Prior RAND research on the World Trade Center Health Program (WTCHP) and other communities affected by toxic exposures has shown that stakeholder buy-in and support are critical for reducing community distrust and translating research into effective treatments and interventions (see Concannon et al., 2021). As we discuss next, the scientific decisionmaking and eligibility claims processes under the PACT Act are complex. To ensure that beneficiaries trust the outcomes of these processes, there should be a place at the table—in some capacity—for veterans, their families, and their advocates.

Both the Zadroga and PACT Acts require processes to identify specific health conditions presumed to be related to exposure to toxic hazards; they also provide direction on monitoring and providing treatment to those exposed. The Zadroga Act identified conditions associated with the destruction of the World Trade Center buildings, while the PACT Act covers a much broader range of exposures over a longer period. Nonetheless, the populations that the laws target have confronted the same scientific uncertainties about causal mechanisms and the progression of resulting medical conditions over time. Proving links between an exposure and an adverse health effect is scientifically challenging. Toxic exposure science is evolving, but it is still difficult for researchers to distinguish the interactions of numerous chemical, physical, and societal factors. Health effects can vary with the nature of the hazard, the exposure dose and route (e.g., inhalation, ingestion, dermal), individual susceptibilities (e.g., age, health status), and the presence of mitigating factors (e.g., use of personal protective equipment, distance from the source). To further complicate matters, scientific data on toxins and the circumstances of an exposure are often scant or nonexistent. A 2010 National Research Council report outlined the limitations of existing approaches to assessing the health risks of environmental hazards, arguing for policies that support technology-driven studies and ongoing monitoring of exposed populations (National Research Council, 2010).

The PACT Act and the Zadroga Act therefore both take on the difficult task of implementing a fair and balanced approach to decisionmaking that recognizes the possibility of associations between service-related exposures and health outcomes even when scientific evidence has not definitively made that connection. The two laws share many general elements, including the use of a presumption decision framework to inform benefit eligibility decisions, a focus on research and a weight-of-evidence approach to identifying presumptive medical conditions, oversight by expert panels or committees, and some level of involvement by stakeholders in decision processes. Where they differ, however, is in the Zadroga Act's wider research mandate to improve the understanding, diagnosis, and treatment of exposure-related medical conditions. There are still questions about whether VA has developed a presumption decision process that is suitable for supporting decisions about whether to further expand the list of covered conditions for both current and future veteran populations. The PACT Act called for a National Academies of Sciences, Engineering, and Medicine committee to assess whether VA's presumption decision process was scientifically sound, fair, and consistent. The committee critiqued the scientific rigor and adequacy of VA's approach to determining the strength of causal relationships between exposures and medical conditions and offered many recommendations (National Academies, 2023).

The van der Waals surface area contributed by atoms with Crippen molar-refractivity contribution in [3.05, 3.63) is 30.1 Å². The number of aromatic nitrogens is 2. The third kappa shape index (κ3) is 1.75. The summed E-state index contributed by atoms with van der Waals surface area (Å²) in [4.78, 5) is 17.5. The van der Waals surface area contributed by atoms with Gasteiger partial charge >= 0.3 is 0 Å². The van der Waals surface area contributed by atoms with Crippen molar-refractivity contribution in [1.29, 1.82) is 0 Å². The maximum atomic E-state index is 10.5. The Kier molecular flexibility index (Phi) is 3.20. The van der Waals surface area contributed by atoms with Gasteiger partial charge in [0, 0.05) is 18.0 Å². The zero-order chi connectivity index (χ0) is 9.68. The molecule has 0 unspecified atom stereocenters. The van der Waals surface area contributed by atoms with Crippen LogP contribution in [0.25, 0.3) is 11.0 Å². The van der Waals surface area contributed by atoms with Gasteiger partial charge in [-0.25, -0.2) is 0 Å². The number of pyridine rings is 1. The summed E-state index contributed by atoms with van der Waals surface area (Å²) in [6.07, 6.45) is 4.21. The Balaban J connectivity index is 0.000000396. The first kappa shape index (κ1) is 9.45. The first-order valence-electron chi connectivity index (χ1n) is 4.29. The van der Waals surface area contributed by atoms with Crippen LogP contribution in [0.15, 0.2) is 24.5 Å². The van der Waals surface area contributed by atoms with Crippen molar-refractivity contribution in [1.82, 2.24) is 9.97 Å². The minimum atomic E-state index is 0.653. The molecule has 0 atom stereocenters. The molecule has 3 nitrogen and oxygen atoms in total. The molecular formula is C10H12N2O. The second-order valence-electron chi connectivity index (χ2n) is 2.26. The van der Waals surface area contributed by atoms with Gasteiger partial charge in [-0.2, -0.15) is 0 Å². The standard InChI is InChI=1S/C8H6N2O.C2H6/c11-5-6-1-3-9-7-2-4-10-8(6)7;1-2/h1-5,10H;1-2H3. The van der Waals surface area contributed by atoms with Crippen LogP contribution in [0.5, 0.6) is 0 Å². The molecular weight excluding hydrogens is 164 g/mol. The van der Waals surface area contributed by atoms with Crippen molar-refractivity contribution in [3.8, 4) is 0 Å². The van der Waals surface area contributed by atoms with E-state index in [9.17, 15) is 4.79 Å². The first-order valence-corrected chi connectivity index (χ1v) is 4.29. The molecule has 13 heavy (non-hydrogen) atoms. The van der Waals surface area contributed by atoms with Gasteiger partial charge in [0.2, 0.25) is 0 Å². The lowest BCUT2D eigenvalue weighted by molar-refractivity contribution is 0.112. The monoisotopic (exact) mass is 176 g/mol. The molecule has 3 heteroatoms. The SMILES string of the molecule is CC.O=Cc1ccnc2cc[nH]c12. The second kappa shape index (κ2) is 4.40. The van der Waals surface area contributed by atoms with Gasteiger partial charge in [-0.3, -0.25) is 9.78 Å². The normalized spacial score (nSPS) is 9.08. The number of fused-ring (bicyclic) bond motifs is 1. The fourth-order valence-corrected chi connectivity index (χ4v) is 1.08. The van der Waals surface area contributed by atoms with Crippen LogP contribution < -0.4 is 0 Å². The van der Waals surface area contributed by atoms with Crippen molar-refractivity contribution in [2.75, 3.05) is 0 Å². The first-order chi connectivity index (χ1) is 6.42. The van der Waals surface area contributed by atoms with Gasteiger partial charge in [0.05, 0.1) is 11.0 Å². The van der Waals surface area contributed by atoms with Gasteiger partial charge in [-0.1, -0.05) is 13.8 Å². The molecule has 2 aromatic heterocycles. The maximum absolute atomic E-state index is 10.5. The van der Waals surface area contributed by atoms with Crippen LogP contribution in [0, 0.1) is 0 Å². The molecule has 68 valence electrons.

Our work with the WTCHP can provide VA with some guidance on how to implement scientific review processes that are transparent and timely to help with decisionmaking and stakeholder communication. The WTCHP includes an advisory committee that determines eligibility for the program, develops treatment guidelines, informs the program's research agenda, and determines whether a condition should be covered. The decision process under the PACT Act is similar, but the National Academies' report highlighted concerns about the transparency and rigor of VA's process (National Academies, 2023). Some of its recommendations could be implemented using the WTCHP as a model.

VA uses a multistep process to add a medical condition, geographic location, or period of service to its presumption list unless it is mandated by Congress. First, the Health Outcomes Military Exposures division of VA's Office of Patient Care Services reviews data, research studies, and input from policymakers and the public, including veterans. It then sends an initial list of conditions, locations, or service periods for review by two working groups and publishes the information in the Federal Register. The first working group evaluates the strength of the scientific evidence linking the circumstances of military exposures to the medical conditions in question, issues recommendations, and proposes a plan for prioritizing the conditions. The second working group endorses, disputes, or reprioritizes the list before sending it to an executive review board composed of VA and other federal officials. That panel then shares its recommendations with the VA Secretary. Before the presumptive conditions, locations, or service periods are adopted, both working groups and the executive review board document their findings, identify points of agreement and disagreement, and issue final recommendations.